The Chorus of Idle Footsteps
Yao Jui-chung, Mt. Jade Floating, 2007
“The long poem of walking manipulates spatial organizations no matter how pan-optic they may be...”
Michel de Certau
The above title and quote are taken from the influential book The Practice of Everyday Life by French thinker Michel de Certau, and in particular, its elucidating chapter “Walking in the City.” The book, which constructs a kind of spatial politics, came to mind recently when thinking about Taipei artist Yao Jui-chung and the ambiguous state of Taiwan where we both reside. Yao, despite the mischievous and undercutting nature of much of his work has become a representative artist. His work is ubiquitous in Taiwan, aided in part by his prolific publishing activities, and he has represented the island state, that receives little diplomatic recognition, at prestigious international events such as the Venice Biennale. Government publication Panorama, which is available in more than 100 countries, named Yao the most representative figure in Taiwanese art.
But while Yao seems comfortable operating amongst the upper echelons and receiving as much national symbolic validation as a rabble rouser can hope to achieve, my image of Yao also includes the memory of him chewing betel nuts, the gritty street stimulant popular among workers here, at the gallery VT Artsalon, which he established together with a collective of artist friends. In meeting Yao, I was immediately struck by the fluidity in which he moves through Taiwanese space and artistic mediums, but also with his relentless singularity of purpose in building a Taiwanese identity in his reworking of the fabric of culture and politics in the mythic and technocratic spheres.
In The Practice of Everyday Life De Certau distinguishes between strategies and tactics in the production and negotiation of space. Strategies are used by established institutions and centers of power to overcode reality and create the superstructure within which we have no choice but to operate. Tactics, in contrast, are used by the weak (us) as a defensive and opportunistic means to create our own lines of flight and make inhabitable the system into which we are cast. De Certau’s work attempted to move our thought away from the received products of our culture and language towards the act of interpreting and reworking the material by the active user or consumer. He begins the book by describing a sight from the then-standing World Trade Center. From this position one can see the expanse in contrast to those moving about on the ground below who can never have the total perspective or sublimate what De Certau describes as the desire to become a viewpoint - those who are writing a story that they cannot read. And yet the panoptic view can never quite lay hold of its object. The superstructure we inhabit, De Certau tells us, is a “sieve order,” filled with the potential for ellipsis and rupture. The walker of the city “condemns certain places to inertia or disappearance and composes with other spatial ‘turns of phrase’ that are ‘rare,’ ‘accidental,’ or illegitimate.”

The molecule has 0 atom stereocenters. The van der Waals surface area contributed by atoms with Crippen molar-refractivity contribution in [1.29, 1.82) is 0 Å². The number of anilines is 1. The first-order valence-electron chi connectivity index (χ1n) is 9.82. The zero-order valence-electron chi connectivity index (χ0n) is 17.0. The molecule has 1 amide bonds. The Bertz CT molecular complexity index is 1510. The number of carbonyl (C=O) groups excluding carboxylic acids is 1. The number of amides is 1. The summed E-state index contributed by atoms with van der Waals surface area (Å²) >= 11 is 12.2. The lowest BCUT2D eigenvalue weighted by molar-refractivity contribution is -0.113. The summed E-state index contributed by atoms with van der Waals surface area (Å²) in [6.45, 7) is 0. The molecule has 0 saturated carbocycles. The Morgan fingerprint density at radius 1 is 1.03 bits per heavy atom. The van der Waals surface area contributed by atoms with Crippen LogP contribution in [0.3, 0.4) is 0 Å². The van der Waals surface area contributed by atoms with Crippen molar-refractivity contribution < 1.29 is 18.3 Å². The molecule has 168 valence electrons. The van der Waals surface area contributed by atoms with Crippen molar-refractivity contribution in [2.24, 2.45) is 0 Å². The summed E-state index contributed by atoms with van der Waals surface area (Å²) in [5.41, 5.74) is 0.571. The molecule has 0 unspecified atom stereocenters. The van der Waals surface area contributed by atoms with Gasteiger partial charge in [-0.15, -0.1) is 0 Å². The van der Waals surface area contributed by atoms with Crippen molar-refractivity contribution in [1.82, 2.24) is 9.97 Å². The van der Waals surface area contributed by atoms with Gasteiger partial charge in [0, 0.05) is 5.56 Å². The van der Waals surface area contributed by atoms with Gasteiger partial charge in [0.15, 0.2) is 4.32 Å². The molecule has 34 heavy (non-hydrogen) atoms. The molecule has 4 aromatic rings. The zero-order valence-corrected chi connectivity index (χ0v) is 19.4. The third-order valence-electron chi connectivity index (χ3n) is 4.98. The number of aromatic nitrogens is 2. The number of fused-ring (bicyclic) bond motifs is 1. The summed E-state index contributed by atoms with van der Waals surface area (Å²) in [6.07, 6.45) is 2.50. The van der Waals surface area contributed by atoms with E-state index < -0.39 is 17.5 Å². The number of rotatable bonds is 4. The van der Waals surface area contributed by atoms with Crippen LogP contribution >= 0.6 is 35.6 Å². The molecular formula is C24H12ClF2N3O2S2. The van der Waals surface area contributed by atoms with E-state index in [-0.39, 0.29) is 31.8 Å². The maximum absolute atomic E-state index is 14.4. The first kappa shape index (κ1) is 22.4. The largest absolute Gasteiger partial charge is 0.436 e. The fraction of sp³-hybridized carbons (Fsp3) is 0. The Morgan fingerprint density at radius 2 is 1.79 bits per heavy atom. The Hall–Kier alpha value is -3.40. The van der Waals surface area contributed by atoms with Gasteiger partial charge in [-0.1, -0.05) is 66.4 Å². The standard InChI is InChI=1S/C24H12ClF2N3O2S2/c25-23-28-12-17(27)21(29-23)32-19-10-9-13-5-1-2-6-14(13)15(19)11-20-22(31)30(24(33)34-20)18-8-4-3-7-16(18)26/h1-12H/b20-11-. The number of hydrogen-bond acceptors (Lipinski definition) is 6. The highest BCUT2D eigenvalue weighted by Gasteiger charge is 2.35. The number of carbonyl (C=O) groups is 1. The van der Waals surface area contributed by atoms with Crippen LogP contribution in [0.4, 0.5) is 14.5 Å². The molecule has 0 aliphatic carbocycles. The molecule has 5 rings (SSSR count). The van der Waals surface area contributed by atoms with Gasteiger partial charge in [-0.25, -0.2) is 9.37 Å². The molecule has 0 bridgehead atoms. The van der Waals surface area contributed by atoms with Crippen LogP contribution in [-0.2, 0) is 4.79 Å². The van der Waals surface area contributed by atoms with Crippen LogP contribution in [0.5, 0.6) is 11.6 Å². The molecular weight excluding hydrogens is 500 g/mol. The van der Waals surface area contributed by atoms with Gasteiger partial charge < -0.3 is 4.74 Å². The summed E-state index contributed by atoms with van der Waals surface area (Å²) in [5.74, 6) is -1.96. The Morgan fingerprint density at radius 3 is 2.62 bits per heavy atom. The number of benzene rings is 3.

The explicit reworking and interrogation of space is a primary concern of Yao Jui-chung’s photographic series the Mosquito Project in which he has directed as many as 220 of his students at two of Taiwan’s universities – National Taiwan Normal University and Taipei National University of the Arts – to return to their home towns and communities to research and document Taiwan’s many disused or idle constructions and facilities that are scattered across the island. The constructions, built on election promises with little foresight, planning or understanding of the actual needs of local citizens, number in their hundreds to the cost of millions of dollars. They’re called “mosquito halls” as the insects are their only active residents. These facilities include culture centers, sports venues, parking lots, and airports. So far the constructions have been numerous enough to fill five heavy volumes of the publication Mirage: Disused Public Property in Taiwan, produced by Yao and his students under the name LSD (Lost Society Document). An English language compendium of previous volumes was recently launched at Taipei Contemporary Art Center.
While exposing the crude mechanisms of the political economy the photographs open up a hallucinatory space, a museum of the present and ghostly relics of an imagined society that never became. The photographs catapult the viewer into a maze of possibilities and challenge us to rework these empty spaces that are nonetheless pregnant with potential meaning. The challenge to the community is to make use of the defunct spaces and turn them to its own ends.